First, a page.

China's entrepreneurs: keeping 'leftism' down on the farm

By , Staff correspondent of The Christian Science Monitor

A grape grower in Shandong Province makes 17,000 yuan ($8,500 US) a year raising and selling grapes.

A forester in Hubei earns more than 1,000 yuan per family member by selling saplings and forest products.

An orchardist in Yunnan expects to make 2,300 yuan for each of his 17 employees next year harvesting bananas, pineapples, lichees and other tropical fruit.

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These examples, culled from recent issues of the People's Daily, the official Communist Party newspaper, show the Chinese leadership's interest in encouraging individual enterprise and initiative in rural areas. The point these articles are trying to get across is that such enterprise and initiative deserves a fair reward.

But there are also problems. All three individuals mentioned were accused by some local officials and neighbors of using collective land to amass riches for themselves, or of exploiting the labor of others. The forester, Chen Qiyan, was so discouraged that he decided to give up forestry and go back to growing grain and oil-bearing crops, as do most of his neighbors.

One of the major purposes of the 12th Congress of the Chinese Communist Party in September was to assure China's 800 million peasants that the economic incentives policy was here to stay. The party wanted to show that the ''leftist'' errors of the Cultural Revolution period (officially from 1966 to 1976) - notably the equal distribution of wealth and branding of farmers who tried to make more money than others as ''captialist roaders'' - would never be repeated.

China's leaders - Deng Xiaoping, Hu Yaobang, and Zhao Ziyang - have frequently made statements to this effect. But implementation still meets with resistance from local officials who are more comfortable with the philosophy of ''let everyone eat from the same rice pot'' - of no one working harder or earning more than anyone else.

The grape farmer, Song Zeming, came from a family that had raised grapes for generations. During the Cultural Revolution Mr. Song's father was allowed to raise grapes only on his tiny private plot. When he sold the grapes for more than 1,000 yuan, he was promptly called a ''typical case of capitalist tendencies'' and his vines were all uprooted.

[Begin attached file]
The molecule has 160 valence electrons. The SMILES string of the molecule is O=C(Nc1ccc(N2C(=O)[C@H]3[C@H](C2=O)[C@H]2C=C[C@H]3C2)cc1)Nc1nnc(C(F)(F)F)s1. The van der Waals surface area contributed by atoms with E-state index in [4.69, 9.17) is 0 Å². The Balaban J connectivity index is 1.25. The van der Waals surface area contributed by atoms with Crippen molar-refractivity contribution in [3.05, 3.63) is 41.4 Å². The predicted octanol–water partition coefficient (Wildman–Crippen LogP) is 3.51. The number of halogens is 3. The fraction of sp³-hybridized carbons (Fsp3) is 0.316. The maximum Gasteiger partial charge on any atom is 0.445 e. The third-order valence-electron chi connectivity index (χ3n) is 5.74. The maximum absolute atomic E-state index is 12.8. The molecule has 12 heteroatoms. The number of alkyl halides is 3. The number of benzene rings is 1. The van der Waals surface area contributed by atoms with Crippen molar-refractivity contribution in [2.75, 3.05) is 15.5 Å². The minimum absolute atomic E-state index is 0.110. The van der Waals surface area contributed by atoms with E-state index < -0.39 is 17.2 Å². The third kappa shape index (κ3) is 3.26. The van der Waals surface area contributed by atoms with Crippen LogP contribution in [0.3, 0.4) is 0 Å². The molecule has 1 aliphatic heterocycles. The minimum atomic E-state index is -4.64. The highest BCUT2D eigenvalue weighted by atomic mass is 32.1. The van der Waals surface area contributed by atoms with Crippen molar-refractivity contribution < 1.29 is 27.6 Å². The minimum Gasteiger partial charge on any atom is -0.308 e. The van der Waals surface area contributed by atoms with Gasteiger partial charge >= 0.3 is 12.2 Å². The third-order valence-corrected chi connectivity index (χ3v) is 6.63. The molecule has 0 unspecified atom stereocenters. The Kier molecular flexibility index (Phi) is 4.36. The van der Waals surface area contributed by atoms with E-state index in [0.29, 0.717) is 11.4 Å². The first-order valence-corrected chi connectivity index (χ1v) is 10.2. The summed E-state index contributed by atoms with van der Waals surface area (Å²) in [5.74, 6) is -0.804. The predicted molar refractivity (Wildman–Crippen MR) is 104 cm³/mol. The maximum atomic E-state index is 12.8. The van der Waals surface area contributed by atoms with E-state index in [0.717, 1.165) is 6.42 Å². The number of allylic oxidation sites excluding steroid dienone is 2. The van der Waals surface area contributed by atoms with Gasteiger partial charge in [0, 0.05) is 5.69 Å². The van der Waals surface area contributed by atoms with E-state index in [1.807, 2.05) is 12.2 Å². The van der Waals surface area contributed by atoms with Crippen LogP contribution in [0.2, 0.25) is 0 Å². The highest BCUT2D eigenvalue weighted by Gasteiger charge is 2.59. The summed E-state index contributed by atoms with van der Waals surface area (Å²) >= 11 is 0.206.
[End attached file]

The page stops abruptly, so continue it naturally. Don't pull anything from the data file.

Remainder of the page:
Mr. Song, however, has revived his family's grape-growing tradition under the new policy that allows households with special skills to make contracts with their commune to manage a particular tract of land and to do as they like with whatever they grow that exceeds the contracted amount. Mr. Song has 11 people in his household, six of whom are of working age. Last year their income totaled 17 ,000 yuan or nearly 3,000 yuan per worker. (The average industrial wage in China is about 720 yuan a year.)

Zhao Zhigang, the orchardist, showed enterprise also. In October 1981 at the age of 40, he resigned his carpenter job with a construction company and applied to start a large fruit farm on a tract of wasteland. The fruit farm was organized as a collective, and Mr. Zhao hired 17 young people, almost all junior high or high school graduates who, as the euphemism goes, were ''waiting for jobs.''

Already this year the orchard has produced some income. Next year will be the first full harvest year, with a total estimated income of 58,000 yuan, the average production per worker being worth about 2,300 yuan. But since the collective was started with borrowed funds, local tongues have accused Mr. Zhao of ''using state funds to hire workers and run a farm.''

Mr. Zhao was asked to hand over the farm to a commune, or to a abandon it. At this point a certain unnamed central party leader entered the picture, saying: ''I definitely support this comrade's action. If the broad masses of the youth awaiting jobs could have similar work, that would be splendid.''

Thus Mr. Zhao's farm was saved. Things have not gone as well for the forester , Chen Qiyan, at this point.

He used wasteland on a mountain slope to grow trees from seeds and to sell the saplings. He also contracted with a forestry bureau to plant 200,000 pine seedlings. He hired workers from his commune for the equivalent of 772 workdays , paying wages of 4 yuan (about $2) per work-day. His own family's wages, he said, did not come to more than three yuan per workday for this cone-transporting and planting operation, yet he was accused of exploiting the labor of others.

Lacking transportation to market his saplings, he bought a diesel truck for 3 ,000 yuan, but the authorities would not let him drive the truck and he had to sell it at a loss of 300 yuan. So, he says, he is giving up his forestry project and will go back to ordinary farming.

Now that the People's Daily has carried his story, however, it may have a happy ending. An editorial comment on Mr. Chen's story says, ''This shows how important it still is to purge the influence of 'leftism.' ''

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